Epicenter of recruiting: Rivalry games

Nick Saban likes to tell a story about how when he was an assistant at Ohio State he couldn't buy gas in Michigan or even turn in a receipt from "that state up North" while on the recruiting trail. Pat Gazzola, who owns the legendary Catfish Hole in Fayetteville, Arkansas, is still heart-broken that former five-star receiver Dorial Green-Beckham selected Missouri over Arkansas. And who can ever forget the story about Reuben Foster, who signed with Alabama despite having an Auburn tattoo on his arm.

The rivalry games that dominate this week's schedule are a major part of what makes college football so great. But if you think matchups like the Iron Bowl, the Game, the Civil War and the Egg Bowl are only combated on the field, you're sadly mistaken. The same bitterness and hatred displayed on the field almost always carries over to recruiting when rival schools are fighting over the hearts and minds of 17- and 18-year-old superstars.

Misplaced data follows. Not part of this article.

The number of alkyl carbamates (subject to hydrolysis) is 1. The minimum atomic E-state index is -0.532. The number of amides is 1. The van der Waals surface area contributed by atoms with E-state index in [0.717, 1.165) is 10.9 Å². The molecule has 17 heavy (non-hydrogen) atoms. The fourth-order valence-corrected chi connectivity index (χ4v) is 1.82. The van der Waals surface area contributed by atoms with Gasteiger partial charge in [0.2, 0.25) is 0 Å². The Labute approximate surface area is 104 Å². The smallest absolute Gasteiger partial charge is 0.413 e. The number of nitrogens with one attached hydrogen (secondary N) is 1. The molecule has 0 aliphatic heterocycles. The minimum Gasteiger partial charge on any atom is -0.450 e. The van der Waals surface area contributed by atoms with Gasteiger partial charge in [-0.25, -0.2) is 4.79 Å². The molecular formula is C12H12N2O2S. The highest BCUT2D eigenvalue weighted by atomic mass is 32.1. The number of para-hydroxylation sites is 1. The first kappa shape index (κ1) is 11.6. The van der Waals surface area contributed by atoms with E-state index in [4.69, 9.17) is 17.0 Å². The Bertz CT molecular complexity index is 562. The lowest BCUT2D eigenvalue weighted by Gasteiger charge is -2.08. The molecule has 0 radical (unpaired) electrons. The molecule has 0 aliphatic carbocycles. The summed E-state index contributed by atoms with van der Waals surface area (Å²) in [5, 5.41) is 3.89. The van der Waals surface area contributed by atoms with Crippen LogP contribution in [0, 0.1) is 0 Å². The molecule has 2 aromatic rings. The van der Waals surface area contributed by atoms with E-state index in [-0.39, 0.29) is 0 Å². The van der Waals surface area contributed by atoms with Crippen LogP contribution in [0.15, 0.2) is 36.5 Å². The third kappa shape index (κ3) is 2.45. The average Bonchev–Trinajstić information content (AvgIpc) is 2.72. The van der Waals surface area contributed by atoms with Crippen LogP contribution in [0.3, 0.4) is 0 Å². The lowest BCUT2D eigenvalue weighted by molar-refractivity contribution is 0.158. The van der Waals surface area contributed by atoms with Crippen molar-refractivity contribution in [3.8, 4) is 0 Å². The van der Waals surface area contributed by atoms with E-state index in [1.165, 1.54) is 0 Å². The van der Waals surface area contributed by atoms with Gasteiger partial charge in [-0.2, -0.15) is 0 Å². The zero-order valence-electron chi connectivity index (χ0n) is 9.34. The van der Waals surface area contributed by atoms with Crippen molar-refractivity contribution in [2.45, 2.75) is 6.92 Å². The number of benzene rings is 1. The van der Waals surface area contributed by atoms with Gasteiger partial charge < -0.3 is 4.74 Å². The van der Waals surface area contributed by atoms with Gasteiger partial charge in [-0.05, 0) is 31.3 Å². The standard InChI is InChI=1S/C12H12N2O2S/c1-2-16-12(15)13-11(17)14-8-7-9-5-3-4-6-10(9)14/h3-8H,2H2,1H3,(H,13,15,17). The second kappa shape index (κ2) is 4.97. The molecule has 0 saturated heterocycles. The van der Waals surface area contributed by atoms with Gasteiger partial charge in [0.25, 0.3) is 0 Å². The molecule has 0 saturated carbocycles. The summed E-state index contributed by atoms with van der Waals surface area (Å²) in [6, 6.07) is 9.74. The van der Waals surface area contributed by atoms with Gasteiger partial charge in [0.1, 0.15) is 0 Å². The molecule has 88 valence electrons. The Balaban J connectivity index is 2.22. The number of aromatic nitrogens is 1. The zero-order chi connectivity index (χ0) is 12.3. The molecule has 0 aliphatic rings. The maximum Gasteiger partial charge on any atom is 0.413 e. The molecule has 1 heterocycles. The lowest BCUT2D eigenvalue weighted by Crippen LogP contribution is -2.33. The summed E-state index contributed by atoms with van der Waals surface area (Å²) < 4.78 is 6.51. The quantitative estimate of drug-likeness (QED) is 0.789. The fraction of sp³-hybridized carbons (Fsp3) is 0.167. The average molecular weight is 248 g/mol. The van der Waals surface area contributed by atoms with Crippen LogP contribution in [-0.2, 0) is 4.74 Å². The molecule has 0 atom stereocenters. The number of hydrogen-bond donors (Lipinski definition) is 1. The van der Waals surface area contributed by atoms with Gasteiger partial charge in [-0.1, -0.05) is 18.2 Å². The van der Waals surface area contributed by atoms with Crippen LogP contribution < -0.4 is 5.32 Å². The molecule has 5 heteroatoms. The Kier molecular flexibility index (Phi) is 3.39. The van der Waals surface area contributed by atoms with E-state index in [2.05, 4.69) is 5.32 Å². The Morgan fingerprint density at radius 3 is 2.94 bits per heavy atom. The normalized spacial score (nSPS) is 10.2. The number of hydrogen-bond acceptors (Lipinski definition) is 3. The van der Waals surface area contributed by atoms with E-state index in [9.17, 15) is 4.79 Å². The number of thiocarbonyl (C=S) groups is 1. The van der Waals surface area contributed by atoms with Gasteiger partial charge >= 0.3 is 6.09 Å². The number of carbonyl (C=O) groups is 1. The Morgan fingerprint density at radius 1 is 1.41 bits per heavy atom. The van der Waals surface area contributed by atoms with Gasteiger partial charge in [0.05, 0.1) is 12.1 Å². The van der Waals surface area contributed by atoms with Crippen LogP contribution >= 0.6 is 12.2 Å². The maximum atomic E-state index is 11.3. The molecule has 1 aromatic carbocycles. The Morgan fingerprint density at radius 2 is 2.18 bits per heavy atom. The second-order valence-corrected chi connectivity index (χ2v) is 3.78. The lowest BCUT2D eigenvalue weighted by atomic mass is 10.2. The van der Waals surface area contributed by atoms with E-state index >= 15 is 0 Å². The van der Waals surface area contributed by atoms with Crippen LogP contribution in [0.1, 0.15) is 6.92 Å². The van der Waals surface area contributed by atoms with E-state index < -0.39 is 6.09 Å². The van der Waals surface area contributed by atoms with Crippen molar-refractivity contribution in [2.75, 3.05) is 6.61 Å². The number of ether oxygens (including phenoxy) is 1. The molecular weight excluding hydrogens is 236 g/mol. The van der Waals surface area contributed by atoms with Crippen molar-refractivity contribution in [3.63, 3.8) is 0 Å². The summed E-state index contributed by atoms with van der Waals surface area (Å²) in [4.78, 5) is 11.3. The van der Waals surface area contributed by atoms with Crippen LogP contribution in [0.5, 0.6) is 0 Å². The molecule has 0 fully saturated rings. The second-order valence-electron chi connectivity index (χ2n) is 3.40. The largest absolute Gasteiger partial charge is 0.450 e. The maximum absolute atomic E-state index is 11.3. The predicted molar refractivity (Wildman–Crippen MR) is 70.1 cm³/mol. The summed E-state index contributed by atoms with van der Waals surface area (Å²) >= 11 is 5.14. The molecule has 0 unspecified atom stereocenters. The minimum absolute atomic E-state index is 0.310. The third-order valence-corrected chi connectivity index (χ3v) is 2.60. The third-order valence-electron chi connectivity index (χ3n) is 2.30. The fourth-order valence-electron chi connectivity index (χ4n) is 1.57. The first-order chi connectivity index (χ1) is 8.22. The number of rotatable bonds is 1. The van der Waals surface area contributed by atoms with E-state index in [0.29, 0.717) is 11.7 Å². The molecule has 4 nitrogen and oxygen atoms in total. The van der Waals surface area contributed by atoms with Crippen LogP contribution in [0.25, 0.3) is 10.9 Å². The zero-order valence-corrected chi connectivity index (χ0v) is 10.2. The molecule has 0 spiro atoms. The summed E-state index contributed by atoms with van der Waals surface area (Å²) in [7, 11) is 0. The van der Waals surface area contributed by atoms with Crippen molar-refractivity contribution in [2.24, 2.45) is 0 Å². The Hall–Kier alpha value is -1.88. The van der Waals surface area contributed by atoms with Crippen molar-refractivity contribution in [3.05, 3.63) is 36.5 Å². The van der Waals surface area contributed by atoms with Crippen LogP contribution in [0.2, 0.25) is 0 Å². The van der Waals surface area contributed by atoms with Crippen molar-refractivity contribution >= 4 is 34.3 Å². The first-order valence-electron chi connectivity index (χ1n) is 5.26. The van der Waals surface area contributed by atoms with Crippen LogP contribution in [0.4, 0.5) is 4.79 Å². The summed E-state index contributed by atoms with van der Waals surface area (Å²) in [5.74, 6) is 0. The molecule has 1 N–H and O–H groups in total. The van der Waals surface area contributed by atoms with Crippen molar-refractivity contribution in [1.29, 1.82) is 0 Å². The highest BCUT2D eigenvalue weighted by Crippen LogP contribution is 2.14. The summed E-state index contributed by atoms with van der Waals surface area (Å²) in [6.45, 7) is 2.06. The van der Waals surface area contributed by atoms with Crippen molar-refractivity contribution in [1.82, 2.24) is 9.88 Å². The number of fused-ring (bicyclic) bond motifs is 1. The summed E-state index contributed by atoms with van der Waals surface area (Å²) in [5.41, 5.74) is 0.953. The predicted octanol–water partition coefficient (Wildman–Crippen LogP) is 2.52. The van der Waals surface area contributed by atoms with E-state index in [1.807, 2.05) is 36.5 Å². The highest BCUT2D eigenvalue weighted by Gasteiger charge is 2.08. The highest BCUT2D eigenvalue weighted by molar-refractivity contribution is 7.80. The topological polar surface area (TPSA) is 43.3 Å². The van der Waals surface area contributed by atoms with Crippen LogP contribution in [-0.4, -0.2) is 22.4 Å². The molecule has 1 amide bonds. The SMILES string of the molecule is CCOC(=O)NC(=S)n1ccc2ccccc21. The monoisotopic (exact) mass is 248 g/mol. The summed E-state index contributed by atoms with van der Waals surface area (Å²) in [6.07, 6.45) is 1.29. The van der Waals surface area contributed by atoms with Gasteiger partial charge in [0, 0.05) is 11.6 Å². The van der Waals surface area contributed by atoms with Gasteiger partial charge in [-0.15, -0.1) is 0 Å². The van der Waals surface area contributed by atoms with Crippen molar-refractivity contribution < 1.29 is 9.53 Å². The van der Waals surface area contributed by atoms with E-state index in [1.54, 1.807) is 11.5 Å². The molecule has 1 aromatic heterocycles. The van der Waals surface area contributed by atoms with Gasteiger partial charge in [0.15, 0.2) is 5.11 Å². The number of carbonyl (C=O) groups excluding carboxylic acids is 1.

"You bet rivalries extend to recruiting," said Matt Dudek, Arizona's director of on-campus recruiting and player personnel. "They definitely do, especially because of your rival's close proximity. You're often recruiting the same high schools as your rival because it's in your backyard. You're often recruiting the same players because in most states there are only so many good players. You don't ever want to lose a recruit to the other school across the state."

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